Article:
Germany authorized the prosecution of ZDF TV Presenter Jan Boehmermann on Thursday over a defamatory poem he read, slandering President Recep Tayyip Erdoğan.
Chancellor Angela Merkel said that her government will put forward a proposal to replace the lèse-majesté law, one which criminalizes insults made against foreign heads of state.
In contrast to a defamation complaint filed independently by Erdoğan, the probe – based on the potential violation of a law criminalizing insults against foreign heads of state – required authorization by the German government.
Mainz state prosecutors filed a criminal complaint late on Monday against Boehmermann, who recited an obscene poem mentioning President Erdoğan during a satirical show aired by national broadcaster ZDF.
Turkey formally requested that German authorities prosecute Boehmermann for insulting the president.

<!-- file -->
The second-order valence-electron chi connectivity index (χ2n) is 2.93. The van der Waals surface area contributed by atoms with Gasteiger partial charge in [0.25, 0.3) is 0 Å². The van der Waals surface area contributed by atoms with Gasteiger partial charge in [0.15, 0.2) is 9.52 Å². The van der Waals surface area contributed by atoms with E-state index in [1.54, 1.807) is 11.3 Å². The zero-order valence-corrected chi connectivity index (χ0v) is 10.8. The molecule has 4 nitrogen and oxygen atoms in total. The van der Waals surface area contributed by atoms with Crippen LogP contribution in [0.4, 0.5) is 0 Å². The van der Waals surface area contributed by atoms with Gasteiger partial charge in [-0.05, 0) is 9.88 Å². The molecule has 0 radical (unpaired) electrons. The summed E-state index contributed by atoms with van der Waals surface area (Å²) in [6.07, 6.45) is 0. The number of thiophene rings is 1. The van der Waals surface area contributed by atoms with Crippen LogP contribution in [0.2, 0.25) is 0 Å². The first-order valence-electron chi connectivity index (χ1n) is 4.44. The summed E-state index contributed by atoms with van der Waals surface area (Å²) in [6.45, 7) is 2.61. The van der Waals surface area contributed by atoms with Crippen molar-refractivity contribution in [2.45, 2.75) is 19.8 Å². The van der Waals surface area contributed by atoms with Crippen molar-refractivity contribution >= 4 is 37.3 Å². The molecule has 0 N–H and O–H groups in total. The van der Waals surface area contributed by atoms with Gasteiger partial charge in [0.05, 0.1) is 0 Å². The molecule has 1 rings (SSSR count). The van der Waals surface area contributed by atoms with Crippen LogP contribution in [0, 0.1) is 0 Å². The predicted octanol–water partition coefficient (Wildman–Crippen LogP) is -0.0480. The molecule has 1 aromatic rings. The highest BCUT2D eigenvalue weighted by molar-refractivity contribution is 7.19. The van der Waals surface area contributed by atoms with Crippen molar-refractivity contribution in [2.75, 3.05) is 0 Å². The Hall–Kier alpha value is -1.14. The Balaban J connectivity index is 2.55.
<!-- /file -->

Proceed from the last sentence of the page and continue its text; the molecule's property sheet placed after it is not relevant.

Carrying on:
German authorities launched an investigation on April 6 in aims to discover if the poem – in which Jan Boehmermann sought to outdo the offensiveness of a previously aired song written on the same subject – violated a law that forbids insults against representatives of foreign states and their affiliates.
Germany's state broadcaster ZDF apologized for the satire, saying that the program "had crossed the line into slander" and stopped the program from repeated airings.
Around 100 people gathered in front of ZDF's office last week in Istanbul to protest the poem.
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